What’s Important on Family-Friendly Cruises
August 24, 2012
by Matt Villano
© Royal Caribbean
For many moms and dads, the notion of spending a week (or longer) with the kids in a cramped stateroom on a floating hotel in the middle of nowhere is the farthest thing from a vacation. This doesn’t mean they’re bad parents; it just means they’ve been going about this whole family-friendly cruising thing all wrong.
In reality, cruising with the kids can be great fun—provided you make sure you choose a ship and itinerary with all the right touches for families.
The first consideration: Room size. It almost goes without saying that the bigger the stateroom, the better. Naturally, however, larger cabins are more expensive. A number of cruise lines including Disney Cruise Line and Celebrity Cruises have tried to help families solve this problem by offering rooms with curtains and/or partitions that separate the bedroom area (where Mom and Dad usually sleep) from the living area (where the little ones usually sleep). Carnival Cruise Lines has taken a different approach: spacious family staterooms with two bathrooms—one for the parents and one for the kids.
(It’s worth noting that balconies also can help diffuse claustrophobia that might result from having the entire family in one tiny room. Just make sure the balconies are safe, and that your kids know what it means to be safe while they’re playing on them.)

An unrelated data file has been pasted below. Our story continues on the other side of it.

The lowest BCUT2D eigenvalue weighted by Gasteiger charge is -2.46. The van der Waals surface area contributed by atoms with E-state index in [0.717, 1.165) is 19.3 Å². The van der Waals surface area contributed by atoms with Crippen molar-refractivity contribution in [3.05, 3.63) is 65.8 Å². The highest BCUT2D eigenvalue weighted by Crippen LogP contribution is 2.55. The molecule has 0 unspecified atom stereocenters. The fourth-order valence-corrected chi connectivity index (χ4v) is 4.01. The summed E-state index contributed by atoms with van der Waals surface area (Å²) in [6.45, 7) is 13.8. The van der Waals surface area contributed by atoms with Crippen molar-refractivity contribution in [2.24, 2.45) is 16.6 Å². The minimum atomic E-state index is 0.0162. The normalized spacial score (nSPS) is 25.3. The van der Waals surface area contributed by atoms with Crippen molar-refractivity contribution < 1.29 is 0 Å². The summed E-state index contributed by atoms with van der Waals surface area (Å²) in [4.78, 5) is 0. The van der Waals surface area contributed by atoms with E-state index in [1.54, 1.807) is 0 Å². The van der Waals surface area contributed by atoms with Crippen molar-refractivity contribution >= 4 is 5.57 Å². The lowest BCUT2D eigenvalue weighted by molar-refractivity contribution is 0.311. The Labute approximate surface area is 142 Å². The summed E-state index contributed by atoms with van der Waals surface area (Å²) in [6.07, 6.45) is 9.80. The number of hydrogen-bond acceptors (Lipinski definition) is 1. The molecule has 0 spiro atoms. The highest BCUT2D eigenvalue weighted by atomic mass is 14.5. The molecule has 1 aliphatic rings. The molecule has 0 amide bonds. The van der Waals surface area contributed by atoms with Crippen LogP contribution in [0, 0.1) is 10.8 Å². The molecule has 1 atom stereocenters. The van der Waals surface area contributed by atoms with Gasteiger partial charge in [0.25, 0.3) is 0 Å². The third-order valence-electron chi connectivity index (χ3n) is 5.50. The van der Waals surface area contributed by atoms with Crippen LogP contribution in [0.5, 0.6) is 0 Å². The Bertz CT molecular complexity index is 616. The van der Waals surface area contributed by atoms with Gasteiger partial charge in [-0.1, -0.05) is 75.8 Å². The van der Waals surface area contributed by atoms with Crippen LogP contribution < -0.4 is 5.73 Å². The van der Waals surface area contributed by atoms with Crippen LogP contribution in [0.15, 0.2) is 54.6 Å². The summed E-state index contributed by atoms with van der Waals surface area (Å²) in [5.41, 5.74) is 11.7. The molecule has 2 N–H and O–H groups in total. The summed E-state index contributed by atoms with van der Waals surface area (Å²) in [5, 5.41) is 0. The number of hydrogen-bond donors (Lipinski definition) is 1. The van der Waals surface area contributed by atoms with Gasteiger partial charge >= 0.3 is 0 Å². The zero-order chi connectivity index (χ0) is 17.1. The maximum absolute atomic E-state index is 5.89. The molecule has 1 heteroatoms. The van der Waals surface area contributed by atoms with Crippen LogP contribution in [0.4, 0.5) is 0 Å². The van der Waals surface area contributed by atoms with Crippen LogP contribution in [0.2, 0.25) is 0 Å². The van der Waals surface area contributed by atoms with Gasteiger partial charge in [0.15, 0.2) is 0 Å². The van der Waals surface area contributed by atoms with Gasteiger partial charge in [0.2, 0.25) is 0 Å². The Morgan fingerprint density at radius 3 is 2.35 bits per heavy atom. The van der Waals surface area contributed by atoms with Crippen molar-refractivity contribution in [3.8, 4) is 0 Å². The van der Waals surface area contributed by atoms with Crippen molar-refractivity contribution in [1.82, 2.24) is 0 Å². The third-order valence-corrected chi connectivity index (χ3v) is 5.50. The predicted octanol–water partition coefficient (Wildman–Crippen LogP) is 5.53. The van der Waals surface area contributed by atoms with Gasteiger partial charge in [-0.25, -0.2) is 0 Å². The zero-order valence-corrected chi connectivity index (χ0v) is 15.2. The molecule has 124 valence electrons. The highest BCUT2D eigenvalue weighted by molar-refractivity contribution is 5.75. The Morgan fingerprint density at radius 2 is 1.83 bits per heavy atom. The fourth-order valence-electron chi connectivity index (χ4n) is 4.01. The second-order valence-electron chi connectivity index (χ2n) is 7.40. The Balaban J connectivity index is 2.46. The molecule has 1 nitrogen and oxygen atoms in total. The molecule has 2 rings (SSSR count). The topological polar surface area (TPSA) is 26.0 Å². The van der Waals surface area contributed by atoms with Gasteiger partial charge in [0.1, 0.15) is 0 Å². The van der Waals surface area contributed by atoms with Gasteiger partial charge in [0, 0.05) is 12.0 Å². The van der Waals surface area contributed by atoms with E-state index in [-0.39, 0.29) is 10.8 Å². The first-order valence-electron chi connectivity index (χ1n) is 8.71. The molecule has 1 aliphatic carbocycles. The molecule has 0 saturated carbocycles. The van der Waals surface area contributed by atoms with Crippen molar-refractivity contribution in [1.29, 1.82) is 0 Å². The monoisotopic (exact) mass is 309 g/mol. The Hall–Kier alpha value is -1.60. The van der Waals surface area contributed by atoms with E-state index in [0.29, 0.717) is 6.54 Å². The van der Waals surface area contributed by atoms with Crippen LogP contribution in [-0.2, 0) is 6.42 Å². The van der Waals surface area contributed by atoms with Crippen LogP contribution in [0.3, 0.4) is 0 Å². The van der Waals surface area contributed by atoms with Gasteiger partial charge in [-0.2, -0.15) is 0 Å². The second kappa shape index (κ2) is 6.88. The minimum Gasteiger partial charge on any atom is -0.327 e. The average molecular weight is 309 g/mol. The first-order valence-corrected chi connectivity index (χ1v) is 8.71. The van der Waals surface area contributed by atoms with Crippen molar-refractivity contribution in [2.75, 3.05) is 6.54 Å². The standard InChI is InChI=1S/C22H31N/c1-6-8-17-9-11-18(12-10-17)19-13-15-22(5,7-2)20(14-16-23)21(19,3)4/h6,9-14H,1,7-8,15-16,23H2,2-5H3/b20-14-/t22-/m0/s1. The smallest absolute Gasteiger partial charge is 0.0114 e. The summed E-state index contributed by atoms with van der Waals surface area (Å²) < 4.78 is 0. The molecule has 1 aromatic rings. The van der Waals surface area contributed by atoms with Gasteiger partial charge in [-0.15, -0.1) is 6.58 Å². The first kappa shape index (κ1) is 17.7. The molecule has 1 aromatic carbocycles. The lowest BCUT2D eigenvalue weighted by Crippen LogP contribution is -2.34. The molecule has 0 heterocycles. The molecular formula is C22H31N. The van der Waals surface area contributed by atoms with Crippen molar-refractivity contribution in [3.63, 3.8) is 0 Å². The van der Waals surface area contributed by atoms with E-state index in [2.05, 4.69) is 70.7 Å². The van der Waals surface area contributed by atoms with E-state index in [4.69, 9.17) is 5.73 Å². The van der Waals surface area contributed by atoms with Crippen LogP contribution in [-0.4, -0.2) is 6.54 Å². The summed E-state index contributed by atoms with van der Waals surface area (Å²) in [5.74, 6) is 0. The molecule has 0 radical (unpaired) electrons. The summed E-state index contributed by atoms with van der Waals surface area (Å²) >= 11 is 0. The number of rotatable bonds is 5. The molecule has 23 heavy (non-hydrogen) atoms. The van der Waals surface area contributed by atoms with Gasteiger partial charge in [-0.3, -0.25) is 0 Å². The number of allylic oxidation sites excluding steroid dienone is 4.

Next on your checklist: Designated kid-oriented areas that are legitimately cool. I’m not talking about arcade rooms here—those should be a given. Instead, I’m referring to other kid-friendly spots: movie rooms, outdoor play areas, etc.
Royal Caribbean made headlines recently when it unveiled a number of child-specific programs on the Oasis of the Seas. The Youth Zone boasts an indoor playground. The H2O Zone is a shipboard water park, complete with water slides. The (complimentary) Adventure Ocean Clubs run activities including ice cream socials and scavenger hunts. Put simply, for kids, riding this ship is like going to summer camp. That’s the kind of experience you want them to have.
Food is a strong No. 3 on the list, though it’s not as important as you initially might think. Yes, ships should have kid-specific menu items and/or special kid-friendly menus. That said, with a literal smorgasbord of food options on each of these ships, it’s likely that even the pickiest little eaters will find something at each meal.
Many friends who cruise with kids frequently say they appreciate variety in restaurant formats (cafeteria-style, buffet, etc.) as much as variety in types of food. This might be something to consider, especially if your kids are accustomed to eating at off-times (or separately from you).
Finally, choose a cruise that actually stops en route, and be sure to round up the kids and actually get off the ship.
These stops serve two purposes: They break up the trip and they give restless little legs a chance to get out and explore. Even if you don’t sign up for a formal shore excursion, even if you just take the kids and wander around a port of call, the change of scenery will recharge the kiddos for the next part of the journey at sea.
Who knows? You all might also learn something as you’re out and about. Those are the kinds of discoveries that make a good family vacation great.